Opening 28 Sep 2023
Writing credits: Meike Hauck, Barbara Albert, Meike Hauck, Julia Franck
Principal actors: Mala Emde, Max von der Groeben, Thomas Prenn, Liliane Amuat, Fabienne Elaine Hollwege
Helene Wursich (Mala Emde) leaves her seven-year-old son, Peter, on a bench near a train station and disappears. Ten years later, she visits Peter, now a teenager living at his uncle’s house. Between these events we experience Helene growing up with her nine-year-older sister Martha (Liliane Amuat) in Bautzen, Germany, in the 1920-30s. They cuddle up in bed, living in a messy house with their Jewish mother, Selma, who suffers from some kind of lunacy. Their father left long ago. As a teenager, Helene follows Martha to Berlin where she hopes to study medicine. Eventually, she works both in a pharmacy and as a nurse in a hospital. There is Kurt (Thomas Prenn) and also Carl, and eventually a pregnancy and an abortion. She marries Wilhelm (Max von der Goeben), who acquires legal papers for her, under a new name: Alice Sehmirch. This deletes her Jewish history, which is helpful since we are now in the 1940s’ Nazi era. Wilhelm is an absent father of Peter, having taken off quite early.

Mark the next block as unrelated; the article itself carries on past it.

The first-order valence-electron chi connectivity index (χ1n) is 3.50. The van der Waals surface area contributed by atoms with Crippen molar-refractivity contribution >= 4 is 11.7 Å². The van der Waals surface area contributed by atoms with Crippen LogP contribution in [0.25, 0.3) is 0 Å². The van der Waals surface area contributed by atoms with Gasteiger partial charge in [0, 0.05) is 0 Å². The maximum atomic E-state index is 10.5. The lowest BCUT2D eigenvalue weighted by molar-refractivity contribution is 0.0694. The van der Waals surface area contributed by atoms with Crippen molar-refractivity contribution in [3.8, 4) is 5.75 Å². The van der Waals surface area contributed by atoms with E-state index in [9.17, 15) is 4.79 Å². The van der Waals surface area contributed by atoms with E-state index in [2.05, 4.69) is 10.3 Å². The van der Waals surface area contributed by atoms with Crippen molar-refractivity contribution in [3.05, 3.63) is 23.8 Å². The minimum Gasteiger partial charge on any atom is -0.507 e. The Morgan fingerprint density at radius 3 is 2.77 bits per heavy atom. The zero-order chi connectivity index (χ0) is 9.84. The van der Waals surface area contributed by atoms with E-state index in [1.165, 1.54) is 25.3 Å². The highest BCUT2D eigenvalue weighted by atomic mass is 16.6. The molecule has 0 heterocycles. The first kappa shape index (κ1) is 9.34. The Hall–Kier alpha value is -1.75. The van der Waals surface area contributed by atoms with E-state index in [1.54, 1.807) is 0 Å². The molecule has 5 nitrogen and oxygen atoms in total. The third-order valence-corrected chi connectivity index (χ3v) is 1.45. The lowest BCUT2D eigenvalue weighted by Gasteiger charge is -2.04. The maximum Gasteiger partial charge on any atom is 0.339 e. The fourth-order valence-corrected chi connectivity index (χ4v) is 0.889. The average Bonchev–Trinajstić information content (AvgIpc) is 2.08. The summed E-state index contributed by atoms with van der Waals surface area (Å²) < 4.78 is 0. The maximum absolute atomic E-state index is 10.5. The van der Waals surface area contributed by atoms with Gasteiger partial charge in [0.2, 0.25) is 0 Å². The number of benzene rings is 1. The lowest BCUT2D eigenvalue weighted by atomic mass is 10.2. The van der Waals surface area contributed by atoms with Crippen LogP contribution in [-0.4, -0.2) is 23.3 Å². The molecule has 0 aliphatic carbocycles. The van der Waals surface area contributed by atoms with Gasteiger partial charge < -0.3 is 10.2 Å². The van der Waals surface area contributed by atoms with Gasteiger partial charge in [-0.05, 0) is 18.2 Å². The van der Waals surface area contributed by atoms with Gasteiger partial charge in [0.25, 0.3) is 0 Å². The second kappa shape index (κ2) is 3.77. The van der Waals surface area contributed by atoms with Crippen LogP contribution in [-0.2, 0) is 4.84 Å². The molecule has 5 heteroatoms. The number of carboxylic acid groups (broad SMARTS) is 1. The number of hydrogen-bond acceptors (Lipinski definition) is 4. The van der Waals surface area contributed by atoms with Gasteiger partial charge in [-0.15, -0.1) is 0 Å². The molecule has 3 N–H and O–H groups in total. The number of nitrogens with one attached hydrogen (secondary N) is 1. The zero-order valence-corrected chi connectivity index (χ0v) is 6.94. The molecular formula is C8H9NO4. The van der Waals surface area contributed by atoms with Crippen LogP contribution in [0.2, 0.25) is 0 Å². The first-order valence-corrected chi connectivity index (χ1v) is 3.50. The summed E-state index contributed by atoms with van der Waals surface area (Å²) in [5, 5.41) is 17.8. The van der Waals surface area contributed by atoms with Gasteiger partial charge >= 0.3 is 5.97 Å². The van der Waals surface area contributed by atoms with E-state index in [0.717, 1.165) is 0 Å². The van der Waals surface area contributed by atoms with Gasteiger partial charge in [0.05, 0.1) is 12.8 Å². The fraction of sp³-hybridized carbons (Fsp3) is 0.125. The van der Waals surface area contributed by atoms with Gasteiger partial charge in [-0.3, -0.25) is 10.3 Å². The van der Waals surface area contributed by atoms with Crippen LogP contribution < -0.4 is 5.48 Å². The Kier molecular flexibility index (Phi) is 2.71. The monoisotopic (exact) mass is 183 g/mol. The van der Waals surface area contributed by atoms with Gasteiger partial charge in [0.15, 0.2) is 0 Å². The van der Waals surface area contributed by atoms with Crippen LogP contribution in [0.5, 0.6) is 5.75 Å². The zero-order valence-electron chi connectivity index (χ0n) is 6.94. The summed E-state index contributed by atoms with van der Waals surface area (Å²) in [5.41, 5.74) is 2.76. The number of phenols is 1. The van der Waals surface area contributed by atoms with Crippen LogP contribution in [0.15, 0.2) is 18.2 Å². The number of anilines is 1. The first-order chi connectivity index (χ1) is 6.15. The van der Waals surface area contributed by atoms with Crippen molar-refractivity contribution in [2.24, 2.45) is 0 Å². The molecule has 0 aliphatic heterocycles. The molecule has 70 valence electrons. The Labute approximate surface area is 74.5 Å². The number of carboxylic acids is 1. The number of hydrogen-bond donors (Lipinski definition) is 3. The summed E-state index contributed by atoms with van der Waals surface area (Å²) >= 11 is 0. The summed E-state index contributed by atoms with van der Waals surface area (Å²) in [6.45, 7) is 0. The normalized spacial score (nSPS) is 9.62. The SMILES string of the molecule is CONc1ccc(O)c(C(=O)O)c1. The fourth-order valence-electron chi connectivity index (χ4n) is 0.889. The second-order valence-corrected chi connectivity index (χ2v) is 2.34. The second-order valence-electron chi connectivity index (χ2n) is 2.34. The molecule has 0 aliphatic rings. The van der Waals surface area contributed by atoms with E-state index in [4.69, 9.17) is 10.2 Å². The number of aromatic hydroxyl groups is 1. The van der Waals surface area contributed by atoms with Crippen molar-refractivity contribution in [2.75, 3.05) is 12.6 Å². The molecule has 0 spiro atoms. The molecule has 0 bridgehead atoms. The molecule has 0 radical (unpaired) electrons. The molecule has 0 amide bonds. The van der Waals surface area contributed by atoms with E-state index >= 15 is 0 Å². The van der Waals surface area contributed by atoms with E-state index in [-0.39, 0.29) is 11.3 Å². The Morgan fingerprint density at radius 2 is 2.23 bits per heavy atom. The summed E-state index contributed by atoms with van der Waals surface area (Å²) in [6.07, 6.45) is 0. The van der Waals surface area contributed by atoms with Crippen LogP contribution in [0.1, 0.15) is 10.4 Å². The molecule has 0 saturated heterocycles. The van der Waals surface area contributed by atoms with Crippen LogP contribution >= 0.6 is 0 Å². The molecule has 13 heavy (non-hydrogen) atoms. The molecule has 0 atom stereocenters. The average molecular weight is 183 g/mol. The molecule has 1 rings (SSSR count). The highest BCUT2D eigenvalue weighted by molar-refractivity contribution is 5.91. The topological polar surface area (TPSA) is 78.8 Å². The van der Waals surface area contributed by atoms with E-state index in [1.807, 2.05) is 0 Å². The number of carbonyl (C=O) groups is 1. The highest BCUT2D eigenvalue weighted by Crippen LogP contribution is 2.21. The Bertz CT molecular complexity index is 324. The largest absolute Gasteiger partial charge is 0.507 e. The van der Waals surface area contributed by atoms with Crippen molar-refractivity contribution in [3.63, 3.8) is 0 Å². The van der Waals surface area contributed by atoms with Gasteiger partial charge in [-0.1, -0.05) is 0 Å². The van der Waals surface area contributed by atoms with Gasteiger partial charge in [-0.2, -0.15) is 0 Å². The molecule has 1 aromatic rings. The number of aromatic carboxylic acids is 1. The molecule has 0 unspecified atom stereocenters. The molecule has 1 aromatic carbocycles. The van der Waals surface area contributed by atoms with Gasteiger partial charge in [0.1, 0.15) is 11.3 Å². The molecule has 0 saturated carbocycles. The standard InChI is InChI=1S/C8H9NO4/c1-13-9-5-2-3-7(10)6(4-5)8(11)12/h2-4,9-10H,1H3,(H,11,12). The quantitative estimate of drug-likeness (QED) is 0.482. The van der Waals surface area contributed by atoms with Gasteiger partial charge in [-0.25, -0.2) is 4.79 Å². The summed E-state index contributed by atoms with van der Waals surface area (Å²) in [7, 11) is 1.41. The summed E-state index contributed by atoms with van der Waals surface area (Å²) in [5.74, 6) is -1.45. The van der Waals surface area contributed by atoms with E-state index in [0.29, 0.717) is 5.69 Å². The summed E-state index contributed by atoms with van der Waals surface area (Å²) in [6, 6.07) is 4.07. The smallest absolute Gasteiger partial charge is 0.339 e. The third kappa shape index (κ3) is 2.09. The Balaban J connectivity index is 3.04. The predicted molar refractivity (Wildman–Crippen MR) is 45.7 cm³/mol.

Die Mittagsfrau could translate literally to “mid-day woman” or perhaps “noon lady.” She is mentioned once, perhaps twice, as “someone” to talk to, perhaps as a symbol, but never appears in person, if I understand correctly. Helena’s nickname is Engelchen or little angel. It is based on the 2007 book of the same title by Julia Franck, which I read in order to help me fill in answers to some questions, e.g., is Helene an example of a Mittagsfrau? Speaking of questions, this film would be perfect for a group of film lovers to view and then discuss, comparing impressions and various comprehensions. (Becky Tan)